We spent a day visiting a couple of the more famous temples on Bali: Pura Taman Ayun and Pura Ulun Danu Bratan. We were more excited about the latter, with the former only filling in for a different temple that we couldn’t visit due to renovation; but after visiting both we found we preferred Taman Ayun. It has manicured open grounds that lead to the main temple itself – a small walled complex – behind which is a small forested garden. The whole temple is surrounded by an attractive moat. Ulun Danu Bratan, on the other hand, sounds appealing with its lake and volcano surroundings but came across as rather commercialized and haphazard. The temple tour trip also included a stop and brief walk around the scenic Jatiluwih rice terraces which was worth going out of the way for.
Looking for a little more sightseeing, I rented a scooter on our last day and headed east while Elaine stayed in town for a spa visit. She’s not a huge fan of riding on the back of a motorbike and in this case she chose well: despite heading over to the guidebook-recommended Sideman Road, the views weren’t particularly good and I got soaked by a passing rainstorm. Fortunately the rain cleared as I found a more fun stretch of windy road to travel, and I passed a series of independence-day celebrations (it being the 72nd anniversary of Indonesia) on my way to Pura Tirta Empul temple. This is a really cool spot where crystal-clear spring water flows up from the ground and into a series of temple pools where it is customary to make an offering and douse yourself. It’s considered quite a special place by the Balinese and I can see why – it was totally worth throwing on a sarong (required) and wandering the grounds.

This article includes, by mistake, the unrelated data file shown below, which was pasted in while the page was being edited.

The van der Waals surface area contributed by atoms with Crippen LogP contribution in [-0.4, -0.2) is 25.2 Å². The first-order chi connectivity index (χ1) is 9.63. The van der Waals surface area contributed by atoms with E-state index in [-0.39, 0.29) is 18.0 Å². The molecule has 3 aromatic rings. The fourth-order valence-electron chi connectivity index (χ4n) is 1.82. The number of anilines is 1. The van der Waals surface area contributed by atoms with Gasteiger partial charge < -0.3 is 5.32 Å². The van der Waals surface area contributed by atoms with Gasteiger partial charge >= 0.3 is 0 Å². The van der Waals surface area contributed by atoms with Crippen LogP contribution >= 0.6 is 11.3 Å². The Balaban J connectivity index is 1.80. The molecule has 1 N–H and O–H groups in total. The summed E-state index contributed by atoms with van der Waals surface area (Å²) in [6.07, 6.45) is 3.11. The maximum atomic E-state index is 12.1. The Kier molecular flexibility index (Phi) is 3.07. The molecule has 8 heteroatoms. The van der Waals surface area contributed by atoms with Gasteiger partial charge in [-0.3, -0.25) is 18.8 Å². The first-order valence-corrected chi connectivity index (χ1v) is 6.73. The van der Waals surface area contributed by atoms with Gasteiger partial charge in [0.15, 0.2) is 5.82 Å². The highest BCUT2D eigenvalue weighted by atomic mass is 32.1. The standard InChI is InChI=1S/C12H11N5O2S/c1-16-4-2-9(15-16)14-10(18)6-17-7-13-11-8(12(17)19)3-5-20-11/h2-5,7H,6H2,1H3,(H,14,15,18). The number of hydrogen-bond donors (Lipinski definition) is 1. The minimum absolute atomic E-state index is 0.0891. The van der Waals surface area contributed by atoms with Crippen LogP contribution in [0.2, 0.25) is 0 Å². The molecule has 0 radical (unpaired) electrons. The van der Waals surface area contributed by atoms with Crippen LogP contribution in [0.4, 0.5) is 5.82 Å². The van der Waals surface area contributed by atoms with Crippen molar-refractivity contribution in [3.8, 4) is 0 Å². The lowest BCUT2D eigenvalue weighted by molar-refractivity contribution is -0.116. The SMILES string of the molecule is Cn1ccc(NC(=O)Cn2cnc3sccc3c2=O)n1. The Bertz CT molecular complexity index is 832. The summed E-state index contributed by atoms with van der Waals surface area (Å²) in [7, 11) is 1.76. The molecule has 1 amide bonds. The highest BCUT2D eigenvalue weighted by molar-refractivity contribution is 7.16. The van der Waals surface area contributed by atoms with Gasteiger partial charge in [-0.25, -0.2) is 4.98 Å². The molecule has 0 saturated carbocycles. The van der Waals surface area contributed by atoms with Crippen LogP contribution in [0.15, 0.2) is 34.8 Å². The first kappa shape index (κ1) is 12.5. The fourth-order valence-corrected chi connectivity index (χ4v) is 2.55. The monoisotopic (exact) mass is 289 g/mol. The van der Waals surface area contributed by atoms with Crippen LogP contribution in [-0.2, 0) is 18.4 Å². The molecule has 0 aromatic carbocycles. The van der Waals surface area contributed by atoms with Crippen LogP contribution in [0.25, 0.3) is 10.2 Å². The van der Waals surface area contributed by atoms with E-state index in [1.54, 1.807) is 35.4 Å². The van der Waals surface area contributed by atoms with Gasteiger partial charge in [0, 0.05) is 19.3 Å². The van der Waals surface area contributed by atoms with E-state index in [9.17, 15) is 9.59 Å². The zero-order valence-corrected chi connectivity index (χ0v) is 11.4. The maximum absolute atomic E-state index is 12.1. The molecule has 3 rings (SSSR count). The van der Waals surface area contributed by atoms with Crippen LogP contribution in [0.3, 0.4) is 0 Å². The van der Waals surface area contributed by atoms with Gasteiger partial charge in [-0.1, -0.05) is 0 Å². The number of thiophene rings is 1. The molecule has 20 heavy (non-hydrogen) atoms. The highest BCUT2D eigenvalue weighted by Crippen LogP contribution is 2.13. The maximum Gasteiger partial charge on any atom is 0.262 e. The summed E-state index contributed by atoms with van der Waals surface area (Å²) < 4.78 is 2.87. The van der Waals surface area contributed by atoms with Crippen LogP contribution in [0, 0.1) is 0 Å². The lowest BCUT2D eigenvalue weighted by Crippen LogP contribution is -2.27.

Our appetites satisfied, plans made, and batteries recharged, we made for Bali’s airport in Denpasar and our flight to Malaysia (bought a month ago in order to extend our visa). We booked a group shuttle with plenty of time to spare, and fortunately so: not only was the driver quite late, he then disappeared for half an hour at a stop midway through the drive, and then Denpasar’s international terminal was a complete disaster. We had flown through the domestic terminal several weeks ago on our way from Flores to Sulawesi and it was totally fine so we were unprepared for the confusion and huge lines this time. Our expectation of a relaxed travel day with a few hours to kill at the airport turned into missing lunch, running for our flight, and then starving on the way to Kuala Lumpur. After two months in this country we shouldn’t have been surprised. Farewell Indonesia, you amazing, frustrating, exhausting, and beautiful place!
Specifics: the airbnb we stayed at was Taman Mesari Homestay – certainly recommended, it has a great location but remains calm and quiet. For eating, we loved Bali Buda Cafe and their bakery/shop around the corner. Le Moulin has excellent crepes and Hujan Locale was great for semi-casual Indonesian dining.
For sightseeing in the area: As mentioned, Ulun Danu Bratan may be picturesque but lacks atmosphere so be prepared. Tirta Empul is also crowded but it didn’t seem to matter as much – it’s a really nice spot. The rice terraces at Jatiluwih are worth stopping at if it’s near your route – there were some groups biking the paths there which looked fun, but I’m not sure how far you can actually go. As for driving, I didn’t find Sideman Road to be all that great but I did find some fun roads in between the area south of Gunung Agung and the terraces north of Ubud. I think I would have actually preferred to rent a bicycle and ride north from Ubud up to Pura Tirta Empul.